Have you ever heard the term "acne vulgaris"? If you think it sounds pretty gross and like a very nasty condition. Perhaps you imagine a condition that afflicts the private areas of the body. Well, not so fast.
Letís take a look at what this term means and try to get a scientific understanding so that you can understand if you have this condition or not. Join with me as we take a quick journey through the terminology of acne vulagris to determine if it's different than typical acne, and ultimately how to treat it properly.
Let's first look at the definition of the term acne vulgaris.
Vulgaris is a term that simply means something that is common or ordinary. I know, I know, the word vulgar comes from vulgaris. So how do you get common from that? Iím glad you asked. Remember that word meanings usually go back decades if not even hundreds of years when people behaved differently and had different expectations than they do today.
So vulgaris simply means something that is so common or ordinary that it is thought of as being low-class. Someone that says something is vulgar is saying something that is not appropriate in polite company. We may not think of the term "common" as being something that should be looked down upon, but an off-color joke was thought to be something that only "common" people understood and not something shared among those that were of the upper classes, so it was "vulgar." Hope you enjoyed that little romp down word meaning lane!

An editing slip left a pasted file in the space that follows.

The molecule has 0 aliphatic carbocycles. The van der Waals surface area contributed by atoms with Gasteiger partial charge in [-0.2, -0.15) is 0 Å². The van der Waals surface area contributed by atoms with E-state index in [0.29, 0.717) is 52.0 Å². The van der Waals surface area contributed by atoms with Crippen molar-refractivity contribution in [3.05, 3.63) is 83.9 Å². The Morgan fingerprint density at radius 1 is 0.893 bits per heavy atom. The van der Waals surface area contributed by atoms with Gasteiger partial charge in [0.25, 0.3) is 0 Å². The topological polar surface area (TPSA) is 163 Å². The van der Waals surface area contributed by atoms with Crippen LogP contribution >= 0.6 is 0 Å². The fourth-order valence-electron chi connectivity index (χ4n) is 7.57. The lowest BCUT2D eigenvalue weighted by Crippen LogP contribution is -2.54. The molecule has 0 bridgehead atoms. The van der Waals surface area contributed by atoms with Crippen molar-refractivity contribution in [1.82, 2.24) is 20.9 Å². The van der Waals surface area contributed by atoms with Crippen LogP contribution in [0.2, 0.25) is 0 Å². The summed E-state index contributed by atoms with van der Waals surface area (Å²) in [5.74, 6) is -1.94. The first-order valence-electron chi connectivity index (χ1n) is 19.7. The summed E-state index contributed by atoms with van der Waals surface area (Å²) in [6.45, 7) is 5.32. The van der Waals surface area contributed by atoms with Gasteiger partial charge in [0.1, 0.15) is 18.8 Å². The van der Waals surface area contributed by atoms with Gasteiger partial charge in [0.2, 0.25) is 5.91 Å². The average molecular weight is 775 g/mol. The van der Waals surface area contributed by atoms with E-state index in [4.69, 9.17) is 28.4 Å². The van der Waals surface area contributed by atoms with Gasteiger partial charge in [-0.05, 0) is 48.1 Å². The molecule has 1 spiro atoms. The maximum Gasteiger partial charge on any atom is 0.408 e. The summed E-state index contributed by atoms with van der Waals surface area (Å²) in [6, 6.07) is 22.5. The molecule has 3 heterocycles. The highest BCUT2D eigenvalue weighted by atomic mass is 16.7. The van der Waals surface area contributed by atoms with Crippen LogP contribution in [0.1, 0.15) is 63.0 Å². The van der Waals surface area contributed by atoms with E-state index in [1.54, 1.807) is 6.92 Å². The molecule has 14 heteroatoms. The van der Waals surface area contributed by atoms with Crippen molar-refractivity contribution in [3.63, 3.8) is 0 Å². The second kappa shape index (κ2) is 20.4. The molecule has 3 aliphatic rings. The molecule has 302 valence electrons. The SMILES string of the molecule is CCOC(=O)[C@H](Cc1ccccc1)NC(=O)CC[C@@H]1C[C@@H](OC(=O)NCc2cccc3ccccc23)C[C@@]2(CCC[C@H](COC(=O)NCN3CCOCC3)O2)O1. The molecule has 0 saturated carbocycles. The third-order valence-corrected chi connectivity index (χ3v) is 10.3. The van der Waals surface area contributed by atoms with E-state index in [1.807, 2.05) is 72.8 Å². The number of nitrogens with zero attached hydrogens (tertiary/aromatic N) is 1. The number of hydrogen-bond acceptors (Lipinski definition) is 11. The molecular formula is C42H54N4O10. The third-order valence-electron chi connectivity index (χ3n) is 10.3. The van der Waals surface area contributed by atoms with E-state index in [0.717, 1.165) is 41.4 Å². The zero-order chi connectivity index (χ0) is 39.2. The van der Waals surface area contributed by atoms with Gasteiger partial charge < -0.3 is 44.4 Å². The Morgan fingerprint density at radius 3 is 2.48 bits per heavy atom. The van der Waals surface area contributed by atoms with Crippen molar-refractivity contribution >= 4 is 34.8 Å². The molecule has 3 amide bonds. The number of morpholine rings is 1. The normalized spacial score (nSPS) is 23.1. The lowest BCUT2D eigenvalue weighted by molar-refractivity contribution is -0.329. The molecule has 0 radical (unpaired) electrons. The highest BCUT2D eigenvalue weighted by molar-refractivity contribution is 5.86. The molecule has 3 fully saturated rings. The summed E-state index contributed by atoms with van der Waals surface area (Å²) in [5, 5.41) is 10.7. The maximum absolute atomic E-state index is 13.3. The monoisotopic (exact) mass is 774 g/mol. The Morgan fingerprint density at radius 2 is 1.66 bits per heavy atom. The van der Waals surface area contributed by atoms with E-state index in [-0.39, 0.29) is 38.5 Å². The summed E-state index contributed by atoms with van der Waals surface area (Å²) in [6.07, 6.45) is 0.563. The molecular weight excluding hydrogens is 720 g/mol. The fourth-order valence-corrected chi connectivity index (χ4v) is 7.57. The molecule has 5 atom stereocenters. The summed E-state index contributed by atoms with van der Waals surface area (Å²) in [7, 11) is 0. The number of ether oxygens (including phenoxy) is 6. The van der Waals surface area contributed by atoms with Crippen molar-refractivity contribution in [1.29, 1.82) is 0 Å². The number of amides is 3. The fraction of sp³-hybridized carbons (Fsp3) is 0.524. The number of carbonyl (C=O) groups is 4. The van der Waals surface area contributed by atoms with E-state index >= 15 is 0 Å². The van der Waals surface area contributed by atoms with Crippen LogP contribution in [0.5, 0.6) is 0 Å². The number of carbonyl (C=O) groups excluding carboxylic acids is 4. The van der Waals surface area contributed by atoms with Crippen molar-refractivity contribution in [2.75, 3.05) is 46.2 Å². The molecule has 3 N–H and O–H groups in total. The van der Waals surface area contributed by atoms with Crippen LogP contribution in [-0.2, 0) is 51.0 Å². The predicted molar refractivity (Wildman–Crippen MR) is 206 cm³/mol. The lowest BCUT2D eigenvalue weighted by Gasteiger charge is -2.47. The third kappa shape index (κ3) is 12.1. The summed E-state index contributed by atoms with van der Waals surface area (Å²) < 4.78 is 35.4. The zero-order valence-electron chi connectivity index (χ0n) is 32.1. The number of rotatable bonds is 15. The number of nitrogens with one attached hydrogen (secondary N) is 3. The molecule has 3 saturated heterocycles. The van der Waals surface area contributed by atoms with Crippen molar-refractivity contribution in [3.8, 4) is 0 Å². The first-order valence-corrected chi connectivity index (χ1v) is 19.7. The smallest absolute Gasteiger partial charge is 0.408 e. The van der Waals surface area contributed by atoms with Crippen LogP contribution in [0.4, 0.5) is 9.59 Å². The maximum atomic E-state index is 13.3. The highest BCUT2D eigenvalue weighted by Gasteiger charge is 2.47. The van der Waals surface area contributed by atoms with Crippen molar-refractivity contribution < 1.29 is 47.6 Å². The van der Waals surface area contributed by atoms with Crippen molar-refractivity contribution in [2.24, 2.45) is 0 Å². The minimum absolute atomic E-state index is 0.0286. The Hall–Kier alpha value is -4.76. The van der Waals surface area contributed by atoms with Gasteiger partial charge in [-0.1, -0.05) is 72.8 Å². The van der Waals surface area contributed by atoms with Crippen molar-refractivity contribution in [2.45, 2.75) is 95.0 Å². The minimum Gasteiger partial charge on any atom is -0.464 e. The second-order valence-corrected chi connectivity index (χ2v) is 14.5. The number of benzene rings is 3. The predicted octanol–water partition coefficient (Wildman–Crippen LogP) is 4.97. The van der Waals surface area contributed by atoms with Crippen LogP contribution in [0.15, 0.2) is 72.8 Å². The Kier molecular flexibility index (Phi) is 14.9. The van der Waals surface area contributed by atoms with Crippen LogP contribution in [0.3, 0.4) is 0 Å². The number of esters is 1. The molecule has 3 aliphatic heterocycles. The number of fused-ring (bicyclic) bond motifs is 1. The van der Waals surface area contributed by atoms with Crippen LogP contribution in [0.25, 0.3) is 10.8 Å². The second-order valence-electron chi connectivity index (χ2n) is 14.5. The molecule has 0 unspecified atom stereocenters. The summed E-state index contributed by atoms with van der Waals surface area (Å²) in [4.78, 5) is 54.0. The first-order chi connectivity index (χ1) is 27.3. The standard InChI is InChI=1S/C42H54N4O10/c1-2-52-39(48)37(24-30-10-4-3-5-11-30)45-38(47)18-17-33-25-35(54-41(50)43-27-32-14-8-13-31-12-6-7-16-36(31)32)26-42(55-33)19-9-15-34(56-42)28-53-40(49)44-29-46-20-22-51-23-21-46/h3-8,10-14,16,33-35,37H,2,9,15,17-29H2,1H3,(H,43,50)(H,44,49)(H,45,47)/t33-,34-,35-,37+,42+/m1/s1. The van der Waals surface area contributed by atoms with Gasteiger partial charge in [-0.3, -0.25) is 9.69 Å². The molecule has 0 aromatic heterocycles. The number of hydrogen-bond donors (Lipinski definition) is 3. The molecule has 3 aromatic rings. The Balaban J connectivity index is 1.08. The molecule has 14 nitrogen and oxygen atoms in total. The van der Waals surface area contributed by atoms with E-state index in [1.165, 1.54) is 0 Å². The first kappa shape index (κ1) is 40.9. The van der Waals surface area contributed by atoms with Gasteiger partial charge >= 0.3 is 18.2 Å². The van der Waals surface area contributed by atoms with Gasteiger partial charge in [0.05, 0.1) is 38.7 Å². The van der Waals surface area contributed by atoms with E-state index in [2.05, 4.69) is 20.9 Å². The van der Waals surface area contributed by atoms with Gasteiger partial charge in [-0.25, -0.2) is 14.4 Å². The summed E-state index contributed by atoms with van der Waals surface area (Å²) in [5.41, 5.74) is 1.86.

But getting back to acne vulgaris, the point is that the term vulgaris simply refers to common or everyday acne. Point in fact, most doctors don't even use the term acne vulgaris and simply refer to acne as acne.
It's also important to understand though that there are different forms of acne, and acne vulgaris is different from cystic acne. Cystic acne has pimples that contain bacteria that go very deep under the skin and is usually the most severe form of acne, often leaving very deep scars even while a person still has breakouts. People having cystic acne need to see a doctor to get a prescription for antibiotics so that they can address the bacteria that goes so deep that topical ointments don't fix it. With acne vulgaris or ordinary acne, you can usually take care of it with topical solutions, eating right and a good skincare regimen.
Now donít get me wrong, this doesn't mean that acne vulgaris or any form of acne is something to be dismissed. Even common everyday breakouts can be very difficult for those who suffer from them, and not all respond to treatment the way they should. More serious or more common breakouts may also need a prescription for antibiotics if they don't respond to topical medications such as benzoyl peroxide or salicylic acid, common ingredients in most acne treatment options.
When confronted with acne vulgaris that doesn't go away or respond to topical ointments doctors can also recommend procedures such as micro-dermabrasion, light therapy, laser therapy, or other acne treatments like these, you might want to try something different or see a dermatologist. Many dermatologists specialize in acne treatment and can really help a patient by creating a complete program for treating and preventing acne. So whether you have acne vulgaris you have cystic acne and even if you're not sure, see your doctor, check out some online resources and programs and get some treatment for you. Youíll be glad you did.